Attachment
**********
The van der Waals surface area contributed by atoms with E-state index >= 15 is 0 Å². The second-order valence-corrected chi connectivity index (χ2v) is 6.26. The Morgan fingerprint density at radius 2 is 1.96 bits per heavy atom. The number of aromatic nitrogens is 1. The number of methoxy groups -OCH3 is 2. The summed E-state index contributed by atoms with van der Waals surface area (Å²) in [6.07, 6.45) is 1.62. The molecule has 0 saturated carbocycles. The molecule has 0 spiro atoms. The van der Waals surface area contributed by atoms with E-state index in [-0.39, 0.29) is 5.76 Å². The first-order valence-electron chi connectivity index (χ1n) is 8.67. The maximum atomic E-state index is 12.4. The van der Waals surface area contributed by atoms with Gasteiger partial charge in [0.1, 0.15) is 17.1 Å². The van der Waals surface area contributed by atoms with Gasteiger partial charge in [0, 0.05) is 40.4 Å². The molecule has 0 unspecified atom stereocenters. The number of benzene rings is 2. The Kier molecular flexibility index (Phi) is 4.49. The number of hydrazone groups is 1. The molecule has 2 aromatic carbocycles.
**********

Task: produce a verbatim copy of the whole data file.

The van der Waals surface area contributed by atoms with E-state index >= 15 is 0 Å². The second-order valence-corrected chi connectivity index (χ2v) is 6.26. The Morgan fingerprint density at radius 2 is 1.96 bits per heavy atom. The number of aromatic nitrogens is 1. The number of methoxy groups -OCH3 is 2. The summed E-state index contributed by atoms with van der Waals surface area (Å²) in [6.07, 6.45) is 1.62. The molecule has 0 saturated carbocycles. The molecule has 0 spiro atoms. The van der Waals surface area contributed by atoms with E-state index in [-0.39, 0.29) is 5.76 Å². The first-order valence-electron chi connectivity index (χ1n) is 8.67. The maximum atomic E-state index is 12.4. The van der Waals surface area contributed by atoms with Gasteiger partial charge in [0.1, 0.15) is 17.1 Å². The van der Waals surface area contributed by atoms with Gasteiger partial charge in [0, 0.05) is 40.4 Å². The molecule has 0 unspecified atom stereocenters. The number of benzene rings is 2. The Kier molecular flexibility index (Phi) is 4.49. The number of hydrazone groups is 1. The molecule has 2 aromatic carbocycles.